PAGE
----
In February 2022, Russia commenced its war in Ukraine, which dramatically affected global energy, impacting oil, gas and electricity prices around the world. European countries and economies accustomed over many years to inexpensive oil and gas supplied by Russia were faced with inadequate supply and skyrocketing prices for fossil fuels, which was quickly followed by the rapid decoupling of many Western nations’ economies from Russia due to sanctions and pressure to walk away from investments in the country. In October 2023, Hamas’s terrorist attack on Israel and the ensuing war in Gaza has turned the world’s attention to the humanitarian, security and geopolitical crises that continue to unfold. In addition to the tragic human costs, the crisis will have far-reaching economic repercussions across the already volatile region and the world, especially given the risks of an expanded conflict in the region. And in 2023, tensions between the US and China continued unabated, as the two global powers settle into a high-stakes relationship of strategic competition on a global scale. The risk of a military confrontation in the South China Sea, the East China Sea or elsewhere makes headlines on a regular basis, forcing businesses around the world to consider whether it is even possible to disentangle supply chains, consumer markets and investments in the region should a full-blown crisis erupt.
Against the backdrop of multiple international crises and rising geopolitical tensions, firms and policymakers have been responding with strategies to make supply chains less vulnerable to geopolitical tensions by moving production to trusted countries. According to the IMF, over the past decade, FDI flows have been increasingly concentrated in geopolitically aligned countries, especially in strategic sectors, such as semiconductors, in an effort to make supply chains less vulnerable to geopolitical tensions. If such tensions continue to intensify and countries further diverge along geopolitical fault lines, FDI flows may become even more concentrated within blocs of aligned countries centred around the US and China. It remains to be seen how FDI fragmentation between US-centred and China-centred geopolitical blocs will impact economies that remain unaligned with either camp, particularly in emerging and developing economies such as India and Latin America.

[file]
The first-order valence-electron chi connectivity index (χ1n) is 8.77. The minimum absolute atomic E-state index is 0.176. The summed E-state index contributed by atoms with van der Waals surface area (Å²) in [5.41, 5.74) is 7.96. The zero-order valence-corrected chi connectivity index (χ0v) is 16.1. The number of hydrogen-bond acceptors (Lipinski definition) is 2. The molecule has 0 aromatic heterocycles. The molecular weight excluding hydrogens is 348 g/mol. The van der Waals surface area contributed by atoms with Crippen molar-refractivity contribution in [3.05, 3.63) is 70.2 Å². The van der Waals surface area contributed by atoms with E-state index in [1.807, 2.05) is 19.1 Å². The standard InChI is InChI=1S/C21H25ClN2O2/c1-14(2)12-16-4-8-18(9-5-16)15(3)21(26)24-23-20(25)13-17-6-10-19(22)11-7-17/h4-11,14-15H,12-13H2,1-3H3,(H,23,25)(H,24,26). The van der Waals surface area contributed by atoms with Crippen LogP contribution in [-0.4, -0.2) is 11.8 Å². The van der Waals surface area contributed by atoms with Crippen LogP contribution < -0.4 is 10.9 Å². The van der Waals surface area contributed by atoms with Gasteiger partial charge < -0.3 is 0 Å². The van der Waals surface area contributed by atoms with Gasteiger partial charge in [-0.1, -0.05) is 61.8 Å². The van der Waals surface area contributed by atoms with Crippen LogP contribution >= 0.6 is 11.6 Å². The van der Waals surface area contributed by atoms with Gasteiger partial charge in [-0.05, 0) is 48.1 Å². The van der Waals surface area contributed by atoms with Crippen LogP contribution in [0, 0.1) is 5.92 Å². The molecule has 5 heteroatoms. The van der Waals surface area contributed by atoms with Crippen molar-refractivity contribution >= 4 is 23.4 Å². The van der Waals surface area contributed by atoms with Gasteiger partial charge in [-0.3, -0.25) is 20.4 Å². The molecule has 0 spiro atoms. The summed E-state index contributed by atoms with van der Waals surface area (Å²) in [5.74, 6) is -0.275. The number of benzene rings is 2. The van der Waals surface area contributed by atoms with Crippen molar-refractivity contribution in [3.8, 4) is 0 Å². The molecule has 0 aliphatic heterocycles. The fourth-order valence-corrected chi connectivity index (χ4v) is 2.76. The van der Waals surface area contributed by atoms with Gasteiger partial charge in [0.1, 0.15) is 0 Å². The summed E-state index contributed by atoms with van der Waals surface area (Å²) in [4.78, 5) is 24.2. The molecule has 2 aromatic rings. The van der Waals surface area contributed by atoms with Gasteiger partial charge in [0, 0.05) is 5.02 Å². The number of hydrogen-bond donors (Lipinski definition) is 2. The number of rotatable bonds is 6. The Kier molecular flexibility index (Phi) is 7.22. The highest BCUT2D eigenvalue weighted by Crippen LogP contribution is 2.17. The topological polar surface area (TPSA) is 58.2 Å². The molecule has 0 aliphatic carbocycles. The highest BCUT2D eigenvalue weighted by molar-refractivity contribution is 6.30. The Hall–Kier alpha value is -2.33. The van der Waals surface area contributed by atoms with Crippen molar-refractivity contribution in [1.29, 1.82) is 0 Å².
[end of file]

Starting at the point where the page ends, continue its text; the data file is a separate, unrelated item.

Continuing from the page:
The return of industrial policy and protectionism
In 2022 and 2023, a global resurgence of industrial policy was highlighted by several high-profile pieces of legislation and rulemaking in the US and the EU. The impact on FDI is palpable as supporters of industrial policy or even outright protectionism regain influence in developed economies and chart the course of advancement in developing economies.
In 2022, the US passed the CHIPs and Science Act, the Infrastructure Investment and Jobs Act and the Inflation Reduction Act. While each of these laws utilise industrial policy to accomplish a range of stated goals such as the reduction of greenhouse gas emissions or diversifying the economy and its supply chains, they all rely on trade restrictions, government subsidies and targeted regulation to strengthen existing manufacturing in the US and “reshore” or “friendshore” production elsewhere. These pieces of US legislation are in part a direct response to similar industrial policies around the world, such as China’s “Made in China 2025” strategy or India’s “Make in India” strategy. The EU also has responded in kind, ranging from adoption of proposals for a European Green Deal, to the European Council’s approval of the European Chips Act to bolster semiconductor production in direct response to the US act of the same name, to a push for a “Made in Europe” industrial strategy.
These recent developments demonstrate that industrial policy is here to stay in the current market environment and will become an increasingly important factor in country and industry-specific FDI.
National security restrictions
Against the backdrop of these crises, governments around the world have been re-evaluating their regimes for reviewing and approving inbound FDI, which have become more proactive, broadly applicable and widespread in recent years.
In the US, the passage of the Foreign Investment Risk Review Modernization Act in 2018 and its implementation expanded the scope of transactions subject to review, required certain mandatory filings for the first time and shifted the focus to transactions involving critical technologies, critical infrastructure and sensitive personal data.
In the UK, the National Security and Investment Act became law on 29 April 2021, and came into effect at the start of 2022. The Act implements a new regime for reviewing FDI in the post-Brexit world. Across Europe, new or revamped FDI review procedures were recently implemented in the Netherlands, Belgium, Denmark, Luxembourg, Slovakia and Estonia, with additional regimes expected to come into force in the near term in Sweden and Ireland. On top of FDI regimes, the European Commission’s Foreign Subsidies Regulation came into effect in July 2023 under which transactions involving parties that have received “distortive foreign subsidies” from their home countries are subject to screening and review.
Much of this focus has been driven by fear of investment from China. Accordingly, the impact on inbound Chinese investment around the world has been sudden and severe, with Chinese investment in the US dropping to levels not seen since the 2008–09 financial crisis. Importantly, the net cast by these more expansive and proactive FDI review regimes reaches beyond just China, and governments view them as a tool not only to protect national security but to further national interests and the well-being of their citizens. Going forward, businesses around the world will need to proactively evaluate the applicability of these regimes and legislation upfront and effectively navigate their review in order to successfully achieve their FDI objectives.